You may have already heard that GM has officially announced plans to discontinued three Chevrolet cars from its lineup – the compact Cruze family, the Volt plug-in hybrid, and the Impala full-size sedan. Adding insult to injury is that the Sonic‘s days also appear to be numbered. The decision is not great for those who prefer cars instead of crossovers or SUVs, a smaller segment than it once was, but a large one nonetheless. The decision to drop most of Chevrolet cars means that the brand will forfeit a sizable chunk of its customer base and sales volume. But besides that, the decision also carries a ramification we have yet to discuss.
Arguably the biggest danger in discontinuing the Sonic, Cruze, Volt, and Impala lies with the way some customers are referred to Chevrolet dealerships. Today, if someone were to come to me and say that they’re in the market for a new car between $20,000 and $30,000, but don’t exactly know what model they’re interested in, I can simply tell them, “Just head on down to Chevy, they’ll have something in your price range range that you’ll like.”
That’s because I have full confidence that there is something for everyone in the Bow Tie brand’s (currently-complete) lineup of cars, crossovers, SUVs and pickup trucks. But all that will change once the Sonic, Cruze, Impala, and Volt are done for. Once Chevrolet has discontinued those four models, I wouldn’t be able to send my friends and family to the local Chevy store… at least not with a clear conscience. In fact, by the time GM discontinues those four models, Toyota, Nissan, Honda, and other full-line mainstream automakers will have a broader and more complete vehicle lineup than Chevy, since Japanese and Korean rivals are not giving up on cars the way Chevy has.
And therein lies the danger of cherrypicking segments in which to compete instead of offering a complete product portfolio: the brand and its products are recommended less frequently, in turn causing foot traffic to decline at the retail/dealer level, in turn resulting in a significant amount of lost customers, both current and potential.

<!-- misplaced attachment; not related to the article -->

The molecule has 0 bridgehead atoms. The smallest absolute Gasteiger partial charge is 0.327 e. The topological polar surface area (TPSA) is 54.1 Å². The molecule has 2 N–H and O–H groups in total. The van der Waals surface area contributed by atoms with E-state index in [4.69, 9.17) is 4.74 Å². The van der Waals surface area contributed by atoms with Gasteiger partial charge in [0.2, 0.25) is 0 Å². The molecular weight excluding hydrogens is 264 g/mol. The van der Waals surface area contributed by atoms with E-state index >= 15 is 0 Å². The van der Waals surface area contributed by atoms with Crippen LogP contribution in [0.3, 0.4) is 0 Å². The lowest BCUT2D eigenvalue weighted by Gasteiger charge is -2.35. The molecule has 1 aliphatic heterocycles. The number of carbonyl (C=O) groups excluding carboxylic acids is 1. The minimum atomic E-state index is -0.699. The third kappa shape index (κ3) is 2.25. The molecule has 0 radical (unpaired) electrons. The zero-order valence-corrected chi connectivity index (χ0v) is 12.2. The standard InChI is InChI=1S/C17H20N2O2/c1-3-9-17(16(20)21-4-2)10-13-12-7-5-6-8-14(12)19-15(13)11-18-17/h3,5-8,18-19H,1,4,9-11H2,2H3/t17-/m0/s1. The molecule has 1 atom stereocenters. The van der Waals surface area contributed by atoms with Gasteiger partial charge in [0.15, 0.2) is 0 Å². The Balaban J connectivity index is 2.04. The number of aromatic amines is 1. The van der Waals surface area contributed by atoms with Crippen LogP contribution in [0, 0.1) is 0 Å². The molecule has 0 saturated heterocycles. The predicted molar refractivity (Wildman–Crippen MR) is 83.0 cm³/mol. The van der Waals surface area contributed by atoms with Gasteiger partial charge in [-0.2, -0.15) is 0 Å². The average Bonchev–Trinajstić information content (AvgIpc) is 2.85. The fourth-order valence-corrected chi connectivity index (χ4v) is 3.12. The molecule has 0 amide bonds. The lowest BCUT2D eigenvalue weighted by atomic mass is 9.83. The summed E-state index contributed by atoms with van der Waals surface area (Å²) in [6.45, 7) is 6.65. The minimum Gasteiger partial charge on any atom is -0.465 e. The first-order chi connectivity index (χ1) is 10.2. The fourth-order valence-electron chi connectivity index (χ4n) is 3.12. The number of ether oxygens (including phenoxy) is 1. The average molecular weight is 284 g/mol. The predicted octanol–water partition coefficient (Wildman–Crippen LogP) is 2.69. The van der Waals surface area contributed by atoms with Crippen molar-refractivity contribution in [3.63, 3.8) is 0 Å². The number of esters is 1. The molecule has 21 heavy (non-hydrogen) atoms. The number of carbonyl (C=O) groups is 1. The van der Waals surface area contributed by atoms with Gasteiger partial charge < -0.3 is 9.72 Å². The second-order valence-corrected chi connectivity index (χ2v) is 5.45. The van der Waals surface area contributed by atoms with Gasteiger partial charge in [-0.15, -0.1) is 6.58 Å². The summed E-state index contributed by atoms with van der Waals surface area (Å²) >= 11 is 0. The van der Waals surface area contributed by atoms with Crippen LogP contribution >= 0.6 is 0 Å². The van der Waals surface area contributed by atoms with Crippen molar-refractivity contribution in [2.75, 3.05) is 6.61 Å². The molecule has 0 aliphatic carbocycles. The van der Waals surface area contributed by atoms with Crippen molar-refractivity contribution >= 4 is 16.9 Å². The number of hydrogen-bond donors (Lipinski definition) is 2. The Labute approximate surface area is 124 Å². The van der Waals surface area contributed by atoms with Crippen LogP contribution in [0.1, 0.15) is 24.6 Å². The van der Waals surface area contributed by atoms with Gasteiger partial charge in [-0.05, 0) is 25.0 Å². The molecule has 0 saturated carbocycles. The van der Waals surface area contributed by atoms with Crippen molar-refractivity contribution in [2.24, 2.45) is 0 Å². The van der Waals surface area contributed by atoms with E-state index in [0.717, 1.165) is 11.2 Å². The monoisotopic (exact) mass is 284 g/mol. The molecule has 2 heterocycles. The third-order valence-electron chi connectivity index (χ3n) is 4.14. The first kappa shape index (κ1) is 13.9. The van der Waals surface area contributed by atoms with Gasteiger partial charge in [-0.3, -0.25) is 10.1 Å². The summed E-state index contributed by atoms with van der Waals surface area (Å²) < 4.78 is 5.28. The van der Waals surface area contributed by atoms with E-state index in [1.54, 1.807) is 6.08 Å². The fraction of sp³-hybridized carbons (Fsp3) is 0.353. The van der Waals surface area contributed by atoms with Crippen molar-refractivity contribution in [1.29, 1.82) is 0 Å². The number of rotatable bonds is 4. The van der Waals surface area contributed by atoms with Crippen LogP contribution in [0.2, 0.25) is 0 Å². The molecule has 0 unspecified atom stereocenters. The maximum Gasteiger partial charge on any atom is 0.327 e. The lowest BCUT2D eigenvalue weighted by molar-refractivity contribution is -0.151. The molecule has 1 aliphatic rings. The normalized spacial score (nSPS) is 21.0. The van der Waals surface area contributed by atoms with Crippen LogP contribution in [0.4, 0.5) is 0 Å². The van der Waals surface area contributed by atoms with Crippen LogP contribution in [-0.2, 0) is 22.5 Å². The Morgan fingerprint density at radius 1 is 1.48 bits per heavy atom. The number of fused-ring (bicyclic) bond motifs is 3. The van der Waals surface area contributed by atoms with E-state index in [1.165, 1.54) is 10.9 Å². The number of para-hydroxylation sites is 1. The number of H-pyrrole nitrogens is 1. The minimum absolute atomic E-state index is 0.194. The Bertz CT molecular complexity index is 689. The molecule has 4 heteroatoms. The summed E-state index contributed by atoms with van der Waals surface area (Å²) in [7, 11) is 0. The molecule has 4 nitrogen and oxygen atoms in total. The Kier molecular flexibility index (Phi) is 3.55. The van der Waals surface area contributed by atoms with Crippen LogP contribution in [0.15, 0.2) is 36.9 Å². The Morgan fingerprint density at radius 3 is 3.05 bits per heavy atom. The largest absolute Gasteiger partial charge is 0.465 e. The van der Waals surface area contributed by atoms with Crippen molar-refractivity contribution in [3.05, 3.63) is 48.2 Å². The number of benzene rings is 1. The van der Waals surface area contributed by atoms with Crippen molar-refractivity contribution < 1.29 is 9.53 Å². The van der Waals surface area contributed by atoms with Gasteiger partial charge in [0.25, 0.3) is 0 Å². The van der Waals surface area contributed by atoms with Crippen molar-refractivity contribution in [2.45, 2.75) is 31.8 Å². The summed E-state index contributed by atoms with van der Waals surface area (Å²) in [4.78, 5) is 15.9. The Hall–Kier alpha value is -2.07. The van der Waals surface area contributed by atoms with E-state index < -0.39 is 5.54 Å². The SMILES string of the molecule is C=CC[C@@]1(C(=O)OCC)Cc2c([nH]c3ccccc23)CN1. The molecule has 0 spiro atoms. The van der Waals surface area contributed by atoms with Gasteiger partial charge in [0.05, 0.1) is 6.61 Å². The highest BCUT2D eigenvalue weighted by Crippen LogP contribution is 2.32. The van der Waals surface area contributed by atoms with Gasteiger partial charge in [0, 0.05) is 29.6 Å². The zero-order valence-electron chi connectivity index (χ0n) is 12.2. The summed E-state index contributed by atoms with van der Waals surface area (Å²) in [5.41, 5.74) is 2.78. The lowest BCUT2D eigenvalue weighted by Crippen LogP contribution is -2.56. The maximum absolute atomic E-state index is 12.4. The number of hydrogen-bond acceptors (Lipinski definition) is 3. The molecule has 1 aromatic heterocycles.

In fact, once Chevy discontinues the models in question, one would be more inclined to recommend that someone in the market for a new vehicle visit a Honda, Nissan or Toyota showroom, as all three Japanese automakers have comparable vehicles to the ones Chevy is canceling. For example, the Nissan Maxima and Toyota Avalon are strong competitors for the Chevrolet Impala… the Nissan Sentra, Honda Civic, and Toyota Corolla rival the Cruze, and the Honda Fit and Nissan Versa are strong rivals to Sonic. The Hyundai Ioniq, meanwhile, is a fairly new rival to the Chevy Volt.
Once all is said and done, Chevrolet will only have two cars in its lineup: the Spark city car and the Malibu mid-size sedan. In other words, it will be fairly difficult to send our friends and/or loved ones to a Chevrolet dealership to shop around, because the choice will be significantly smaller than at one of the aforementioned full-line, mainstream rivals.
Only time will tell if the decision to drop the majority of its sedan lineup will be a net positive in the long run. As for us enthusiasts who are also consumers, we are sad to see these models go away.
Stay tuned to GM Authority for more Chevrolet news.